Since late 2001, the United States has appropriated and is obligated to spend an estimated $6.4 Trillion through Fiscal Year 2020 in budgetary costs related to and caused by the post-9/11 wars—an estimated $5.4 Trillion in appropriations in current dollars and an additional minimum of $1 Trillion for US obligations to care for the veterans of these wars through the next several decades.
As Christopher Mann of the Congressional Research Service acknowledges, “No government-wide reporting consistently accounts for both DOD and non-DOD war costs.” This leaves a hole in our understanding of the total costs of the post-9/11 wars that allows for confusion and partial accounting that can be mistaken for an assessment of the entire budgetary costs and consequences of these wars.
- The elite wanted to nation build, getting us into a 20-year war with no clear mission or strategy causing massive suffering and wasting trillions of dollars.
- Afghanistan, the question is this: Will we hold accountable the elite, the political leaders, the mainstream media, the military leaders, defense contractors, et cetera, who got us into and kept us in this foolish, short-sighted mission to turn Afghanistan into a "democracy"?
- And will we blindly allow the elite to drag us into new, even more costly military adventures in the name of spreading or protecting democracy?
Tulsi Gabbard born April 12, 1981, is an American politician and United States Army Reserve officer who served as the U.S. Representative for Hawaii's 2nd congressional district from 2013 to 2021. Elected in 2012, she was the first Hindu member of Congress and also the first Samoan-American voting member of Congress. In early February 2019 she announced her candidacy for the Democratic nomination in the 2020 United States presidential election.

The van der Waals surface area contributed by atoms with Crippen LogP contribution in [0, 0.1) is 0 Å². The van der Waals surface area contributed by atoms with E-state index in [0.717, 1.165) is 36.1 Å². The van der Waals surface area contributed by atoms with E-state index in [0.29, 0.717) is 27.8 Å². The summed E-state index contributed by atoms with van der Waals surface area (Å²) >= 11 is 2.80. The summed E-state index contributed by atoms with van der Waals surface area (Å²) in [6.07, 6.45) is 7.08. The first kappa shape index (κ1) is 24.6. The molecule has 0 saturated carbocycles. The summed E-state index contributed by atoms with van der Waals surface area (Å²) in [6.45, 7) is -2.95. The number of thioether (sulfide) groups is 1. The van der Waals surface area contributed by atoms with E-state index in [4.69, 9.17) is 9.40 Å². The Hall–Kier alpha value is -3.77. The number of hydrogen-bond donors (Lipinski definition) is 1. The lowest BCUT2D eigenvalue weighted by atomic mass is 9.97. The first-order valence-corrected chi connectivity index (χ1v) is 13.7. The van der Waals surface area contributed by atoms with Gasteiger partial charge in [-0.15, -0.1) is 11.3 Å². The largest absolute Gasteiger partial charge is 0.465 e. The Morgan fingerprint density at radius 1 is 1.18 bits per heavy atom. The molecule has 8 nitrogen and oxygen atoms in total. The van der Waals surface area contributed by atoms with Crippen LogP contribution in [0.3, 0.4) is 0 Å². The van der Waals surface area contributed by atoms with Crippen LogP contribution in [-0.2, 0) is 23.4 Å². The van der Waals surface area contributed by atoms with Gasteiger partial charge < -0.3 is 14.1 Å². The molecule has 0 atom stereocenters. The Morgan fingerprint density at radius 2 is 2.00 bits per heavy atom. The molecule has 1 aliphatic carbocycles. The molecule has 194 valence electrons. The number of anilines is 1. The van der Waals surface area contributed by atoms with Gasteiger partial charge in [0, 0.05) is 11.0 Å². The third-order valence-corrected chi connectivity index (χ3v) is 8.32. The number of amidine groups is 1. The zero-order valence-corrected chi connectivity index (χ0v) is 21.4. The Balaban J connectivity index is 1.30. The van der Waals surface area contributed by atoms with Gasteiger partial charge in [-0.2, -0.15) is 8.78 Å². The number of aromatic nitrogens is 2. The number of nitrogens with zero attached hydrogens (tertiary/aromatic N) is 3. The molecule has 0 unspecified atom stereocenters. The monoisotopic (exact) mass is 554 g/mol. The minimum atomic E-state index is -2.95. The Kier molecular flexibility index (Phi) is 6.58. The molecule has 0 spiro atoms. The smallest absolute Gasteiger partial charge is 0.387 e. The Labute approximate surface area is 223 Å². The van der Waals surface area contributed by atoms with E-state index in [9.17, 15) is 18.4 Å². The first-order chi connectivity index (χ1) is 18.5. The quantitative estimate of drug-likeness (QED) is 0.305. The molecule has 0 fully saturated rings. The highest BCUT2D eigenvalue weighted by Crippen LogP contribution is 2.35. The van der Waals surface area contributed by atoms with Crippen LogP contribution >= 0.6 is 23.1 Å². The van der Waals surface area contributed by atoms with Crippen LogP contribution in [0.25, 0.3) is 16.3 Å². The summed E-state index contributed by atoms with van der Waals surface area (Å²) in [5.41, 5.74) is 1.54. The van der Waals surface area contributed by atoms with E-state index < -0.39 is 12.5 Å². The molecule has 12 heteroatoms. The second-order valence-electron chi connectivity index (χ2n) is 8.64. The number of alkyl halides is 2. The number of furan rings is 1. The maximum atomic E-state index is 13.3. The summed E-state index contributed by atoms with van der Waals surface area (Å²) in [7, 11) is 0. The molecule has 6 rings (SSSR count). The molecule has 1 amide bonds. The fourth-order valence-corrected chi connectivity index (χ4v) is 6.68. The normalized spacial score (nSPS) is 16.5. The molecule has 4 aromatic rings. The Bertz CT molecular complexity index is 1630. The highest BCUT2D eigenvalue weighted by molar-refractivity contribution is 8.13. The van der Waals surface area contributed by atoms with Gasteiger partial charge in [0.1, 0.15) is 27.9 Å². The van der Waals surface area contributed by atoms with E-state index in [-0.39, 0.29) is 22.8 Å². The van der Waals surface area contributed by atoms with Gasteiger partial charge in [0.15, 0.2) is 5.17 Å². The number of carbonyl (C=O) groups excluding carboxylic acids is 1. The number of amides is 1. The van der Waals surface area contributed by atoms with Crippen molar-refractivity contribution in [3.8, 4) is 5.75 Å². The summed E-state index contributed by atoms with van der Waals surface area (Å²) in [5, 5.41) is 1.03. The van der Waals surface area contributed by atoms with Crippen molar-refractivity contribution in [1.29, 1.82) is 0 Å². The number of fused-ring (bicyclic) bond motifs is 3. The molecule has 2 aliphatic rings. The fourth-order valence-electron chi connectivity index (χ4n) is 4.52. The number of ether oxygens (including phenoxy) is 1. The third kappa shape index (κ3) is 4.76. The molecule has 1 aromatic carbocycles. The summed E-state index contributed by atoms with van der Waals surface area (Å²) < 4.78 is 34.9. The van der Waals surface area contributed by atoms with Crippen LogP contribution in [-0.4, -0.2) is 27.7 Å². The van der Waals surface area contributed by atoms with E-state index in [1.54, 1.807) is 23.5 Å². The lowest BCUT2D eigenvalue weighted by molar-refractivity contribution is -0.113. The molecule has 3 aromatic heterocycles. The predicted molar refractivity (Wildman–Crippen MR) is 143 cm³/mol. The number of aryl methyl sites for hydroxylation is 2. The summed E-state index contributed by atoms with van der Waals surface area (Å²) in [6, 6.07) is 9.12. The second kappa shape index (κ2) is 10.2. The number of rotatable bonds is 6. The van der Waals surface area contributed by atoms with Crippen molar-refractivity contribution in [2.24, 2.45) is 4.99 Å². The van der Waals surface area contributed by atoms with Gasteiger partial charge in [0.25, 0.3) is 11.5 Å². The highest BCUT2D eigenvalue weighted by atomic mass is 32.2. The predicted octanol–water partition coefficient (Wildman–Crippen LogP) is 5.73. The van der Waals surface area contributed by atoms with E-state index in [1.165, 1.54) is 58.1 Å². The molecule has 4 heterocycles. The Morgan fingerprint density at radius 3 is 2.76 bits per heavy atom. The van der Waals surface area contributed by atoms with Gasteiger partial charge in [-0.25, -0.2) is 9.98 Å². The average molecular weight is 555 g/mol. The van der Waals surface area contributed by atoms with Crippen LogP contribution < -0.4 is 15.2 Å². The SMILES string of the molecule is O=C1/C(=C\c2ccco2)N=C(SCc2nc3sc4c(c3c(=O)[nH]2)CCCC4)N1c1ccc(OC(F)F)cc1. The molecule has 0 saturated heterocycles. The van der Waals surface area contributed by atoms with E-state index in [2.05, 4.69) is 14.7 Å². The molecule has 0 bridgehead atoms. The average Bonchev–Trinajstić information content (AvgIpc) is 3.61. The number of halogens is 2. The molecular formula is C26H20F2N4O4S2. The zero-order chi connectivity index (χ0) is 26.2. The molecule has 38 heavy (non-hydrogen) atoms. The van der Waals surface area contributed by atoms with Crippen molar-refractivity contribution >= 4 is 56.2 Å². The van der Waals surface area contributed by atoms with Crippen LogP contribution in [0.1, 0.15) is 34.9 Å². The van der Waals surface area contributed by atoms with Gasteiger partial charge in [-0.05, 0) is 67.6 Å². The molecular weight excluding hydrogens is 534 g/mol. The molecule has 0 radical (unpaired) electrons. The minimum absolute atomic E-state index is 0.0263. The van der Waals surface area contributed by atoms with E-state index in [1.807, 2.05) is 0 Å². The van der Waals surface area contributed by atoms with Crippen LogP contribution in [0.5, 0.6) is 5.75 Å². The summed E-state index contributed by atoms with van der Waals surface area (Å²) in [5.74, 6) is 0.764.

Citing the Brown University study, the Brookings Institute concluded "In his long war against America, Osama bin Laden has won a sweeping if posthumous victory."
Laden scored a tremendous strategic victory for the cost of less than two dozen people and $500,000.
- The US engaged in two wars at the total cost of $6 trillion or more (including long-term health costs) and thousands of lives.
- The Patriot Act weakened Constitutional protections for individuals and the rise a subtle surveillance state (as Edward Snowden first exposed).
- The fall of Iraq (Cheney’s and Rumsfeld’s’ crazy fixation) led to ISIS when the Iraq military was disbanded. That helped to destabilize Syria.
- Destabilization in the Middle East helped create a surge of migration to Europe which has caused major issues for Europe/EU.
Bin Laden never imagined the long-term damage those “four sorties” would cause. Even the current humiliation of the US in Afghanistan is a reverberation.
On August 26, I wrote Pakistan is the Real Winner of the Afghanistan War
Perhaps the Brookings institute has the better proposal, but looking ahead, Pakistan looks like the next big problem.